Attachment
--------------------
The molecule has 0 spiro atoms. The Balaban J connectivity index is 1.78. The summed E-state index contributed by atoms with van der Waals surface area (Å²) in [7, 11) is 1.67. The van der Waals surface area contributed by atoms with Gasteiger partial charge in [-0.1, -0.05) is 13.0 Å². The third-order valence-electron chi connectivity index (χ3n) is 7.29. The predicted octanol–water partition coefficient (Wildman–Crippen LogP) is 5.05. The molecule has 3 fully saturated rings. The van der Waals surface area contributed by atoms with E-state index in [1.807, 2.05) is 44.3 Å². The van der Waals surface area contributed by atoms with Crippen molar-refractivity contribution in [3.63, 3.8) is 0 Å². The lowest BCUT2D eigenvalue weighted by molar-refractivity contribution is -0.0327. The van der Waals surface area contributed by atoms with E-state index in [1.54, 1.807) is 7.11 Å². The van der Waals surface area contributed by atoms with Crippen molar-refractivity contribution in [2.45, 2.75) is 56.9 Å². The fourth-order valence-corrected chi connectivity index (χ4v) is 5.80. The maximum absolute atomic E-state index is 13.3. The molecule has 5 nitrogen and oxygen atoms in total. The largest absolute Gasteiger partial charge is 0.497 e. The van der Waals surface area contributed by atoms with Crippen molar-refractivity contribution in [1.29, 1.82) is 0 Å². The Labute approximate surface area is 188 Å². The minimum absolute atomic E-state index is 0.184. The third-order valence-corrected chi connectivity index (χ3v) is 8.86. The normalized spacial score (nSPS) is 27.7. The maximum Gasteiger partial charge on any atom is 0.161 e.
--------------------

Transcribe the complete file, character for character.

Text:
The molecule has 0 spiro atoms. The Balaban J connectivity index is 1.78. The summed E-state index contributed by atoms with van der Waals surface area (Å²) in [7, 11) is 1.67. The van der Waals surface area contributed by atoms with Gasteiger partial charge in [-0.1, -0.05) is 13.0 Å². The third-order valence-electron chi connectivity index (χ3n) is 7.29. The predicted octanol–water partition coefficient (Wildman–Crippen LogP) is 5.05. The molecule has 3 fully saturated rings. The van der Waals surface area contributed by atoms with E-state index in [1.807, 2.05) is 44.3 Å². The van der Waals surface area contributed by atoms with Crippen molar-refractivity contribution in [3.63, 3.8) is 0 Å². The lowest BCUT2D eigenvalue weighted by molar-refractivity contribution is -0.0327. The van der Waals surface area contributed by atoms with E-state index in [1.54, 1.807) is 7.11 Å². The van der Waals surface area contributed by atoms with Crippen molar-refractivity contribution in [2.45, 2.75) is 56.9 Å². The fourth-order valence-corrected chi connectivity index (χ4v) is 5.80. The maximum absolute atomic E-state index is 13.3. The molecule has 5 nitrogen and oxygen atoms in total. The largest absolute Gasteiger partial charge is 0.497 e. The van der Waals surface area contributed by atoms with Crippen molar-refractivity contribution in [1.29, 1.82) is 0 Å². The Labute approximate surface area is 188 Å². The minimum absolute atomic E-state index is 0.184. The third-order valence-corrected chi connectivity index (χ3v) is 8.86. The normalized spacial score (nSPS) is 27.7. The maximum Gasteiger partial charge on any atom is 0.161 e.